Tuesday, 21 October 2014
Last updated 1 hour ago
Sep 30 2009 | 2:24am ET
Another firm is preparing itself for the inevitability of new hedge fund regulations in Europe by moving its hedge fund onshore.
Smith & Williamson plans to convert its £80 million Enterprise Hedge Fund into a UCITS III-compliant vehicle by the first quarter of next year. In addition, anticipating new restrictions on offshore funds, the firm plans to switch the Enterprise fund’s domicile from the Cayman Islands to Dublin, Ireland.
“We thought six months ago we would launch a new UCITS III fund to run alongside Enterprise, but as our discussions progressed we realized with the sea-change in attitudes taking place in clients and regulators it was much better to take the existing pot of assets and move into much more of a user-friendly environment,” Nick Hodgson, head of marketing and sales at the firm, told Investment Week.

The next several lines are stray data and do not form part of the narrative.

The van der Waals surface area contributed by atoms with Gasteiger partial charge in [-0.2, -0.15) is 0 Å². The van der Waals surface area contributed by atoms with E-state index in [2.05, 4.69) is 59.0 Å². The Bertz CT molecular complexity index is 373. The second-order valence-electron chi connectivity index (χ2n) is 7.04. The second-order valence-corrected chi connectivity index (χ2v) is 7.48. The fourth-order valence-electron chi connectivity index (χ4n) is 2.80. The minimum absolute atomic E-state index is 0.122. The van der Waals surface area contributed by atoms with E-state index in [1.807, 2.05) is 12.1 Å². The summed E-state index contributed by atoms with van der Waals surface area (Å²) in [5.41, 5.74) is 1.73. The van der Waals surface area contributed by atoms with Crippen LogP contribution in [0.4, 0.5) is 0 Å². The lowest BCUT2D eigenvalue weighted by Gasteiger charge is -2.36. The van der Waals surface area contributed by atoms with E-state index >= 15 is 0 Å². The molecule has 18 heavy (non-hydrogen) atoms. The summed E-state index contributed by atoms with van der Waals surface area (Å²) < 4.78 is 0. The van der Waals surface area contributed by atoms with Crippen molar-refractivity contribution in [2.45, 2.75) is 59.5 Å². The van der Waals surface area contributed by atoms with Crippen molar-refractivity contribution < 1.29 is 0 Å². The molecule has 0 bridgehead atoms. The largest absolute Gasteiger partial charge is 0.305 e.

The conversion, which would also change the fund from monthly to daily liquidity, requires both shareholder approval and that of Irish regulators.
“To us, it makes sense, because what is clearly driving the hedge fund world is liquidity and transparency, as well as regulatory oversight,” Hodgson said.
Sep 22 2014 | 4:15pm ET
"I tell people that everybody likes good news and so if you have good performance that’s wonderful,” explains Mike McKitish of Peddie School's endowment, “but it’s the people that want to talk about the bad news or where they drifted and how they came back and how they stayed to their discipline…” that he wants to hear from. Read more…
Sep 30 2014 | 9:29am ET
The crisp Autumnal days of October are upon us, and so are a few of the hedge fund industry’s favorite charitable events. If you have never been to Rocktoberfest, well, you are missing out. And for a quieter evening of sipping and socializing, stop by HFC’s Wine Soiree. Read more…
Most traders agree that proper risk management is the key to successful trading. However, many traders depend on the deeply flawed measure of standard deviation as a benchmark of risk. Here we put it ...